How (and why) do you hire the best?

Nov 4, 2010 | Business

Most countertop businesses that grow have seen their companies go from a small core of family and friends working together to something different and more complex.  The company goes from a place where everyone knows each other and has a history together, to a place that has it’s own unique company culture that affects how things run and how you hire.

Last month, I saw a presentation by David Russo, on how company culture affects your ability to hire and retain great employees.  David is the author of 17 Rules Successful Companies Use to Attract and Keep Top Talent, and has considerable first-hand experience as the former VP of human resources at SAS – a company consistently voted as one of the best places to work in the United States.

He described how company culture can be broken down into 5 distinct types.

  1. Bureaucracy:  New hires are usually chosen based on their competence for a job.  Policies and procedures govern how work is done, and employees join and stay because of stability.  Examples include government agencies and other public institutions.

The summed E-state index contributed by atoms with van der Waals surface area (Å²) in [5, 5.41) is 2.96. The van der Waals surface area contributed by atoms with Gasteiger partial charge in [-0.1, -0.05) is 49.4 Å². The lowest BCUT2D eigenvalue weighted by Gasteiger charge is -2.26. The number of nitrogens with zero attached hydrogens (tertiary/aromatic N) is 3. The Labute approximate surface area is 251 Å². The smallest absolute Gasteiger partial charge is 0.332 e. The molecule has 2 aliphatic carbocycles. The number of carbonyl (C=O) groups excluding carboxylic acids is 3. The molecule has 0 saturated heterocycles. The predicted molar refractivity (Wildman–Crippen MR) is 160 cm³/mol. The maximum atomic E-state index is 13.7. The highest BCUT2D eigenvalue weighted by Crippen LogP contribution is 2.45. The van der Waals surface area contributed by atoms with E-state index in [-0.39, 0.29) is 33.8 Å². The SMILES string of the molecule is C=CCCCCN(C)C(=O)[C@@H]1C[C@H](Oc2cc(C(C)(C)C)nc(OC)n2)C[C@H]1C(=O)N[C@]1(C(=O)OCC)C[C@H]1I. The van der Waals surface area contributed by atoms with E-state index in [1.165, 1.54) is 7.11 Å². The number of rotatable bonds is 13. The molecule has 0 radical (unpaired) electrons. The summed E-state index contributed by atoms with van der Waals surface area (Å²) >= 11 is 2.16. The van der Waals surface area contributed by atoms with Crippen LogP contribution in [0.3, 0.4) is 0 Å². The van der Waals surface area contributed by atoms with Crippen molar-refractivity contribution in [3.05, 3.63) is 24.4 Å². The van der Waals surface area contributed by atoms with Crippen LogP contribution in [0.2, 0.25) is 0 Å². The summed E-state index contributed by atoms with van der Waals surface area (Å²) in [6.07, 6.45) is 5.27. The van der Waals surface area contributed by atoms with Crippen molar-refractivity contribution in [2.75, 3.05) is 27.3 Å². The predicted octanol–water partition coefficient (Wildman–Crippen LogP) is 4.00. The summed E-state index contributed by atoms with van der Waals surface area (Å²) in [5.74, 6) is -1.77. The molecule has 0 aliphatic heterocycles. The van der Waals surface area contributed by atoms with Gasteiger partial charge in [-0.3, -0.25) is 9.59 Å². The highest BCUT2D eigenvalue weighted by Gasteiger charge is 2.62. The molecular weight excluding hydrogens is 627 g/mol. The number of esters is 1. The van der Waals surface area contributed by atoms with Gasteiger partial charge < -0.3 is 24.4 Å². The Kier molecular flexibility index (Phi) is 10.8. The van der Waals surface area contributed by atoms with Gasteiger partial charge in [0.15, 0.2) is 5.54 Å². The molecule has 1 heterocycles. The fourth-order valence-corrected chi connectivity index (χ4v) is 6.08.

2. Autocracy:  Hiring in autocratic companies is also based on competence for a job, but control over employee’s activities is much more direct and top-down.  Typically, employees stay for money.  Examples include Apple and Wal-Mart.
  3. Engineering:  In this company culture, employees join and stay because of their ability to work on cool, innovative, and technically rewarding challenges.  Examples are HP or Google.
  4. Star:  In a star-driven culture, employees are picked because of their pedigree and stay because of the potential upside, both in pay and prestige.  These types of organizations tend to be extremely competitive, and place big value on autonomy, independence, rapid growth, and professionalism.  Examples include consulting firms like Accenture or Bain.
  5. Commitment:  A company with a commitment culture hires based on fit, and keeps employees based on love.  Everyone feels like they’re working toward a common goal and everyone values long-term relationships and loyalty.  Examples are Southwest and WH Gore.

David’s point was that the commitment culture is the one that works – not just because it’s nice, but because of cold, hard, business facts.  There are several studies that show that having a commitment culture leads to the most financially successful, fastest growing companies.  Are you creating a company based on love?

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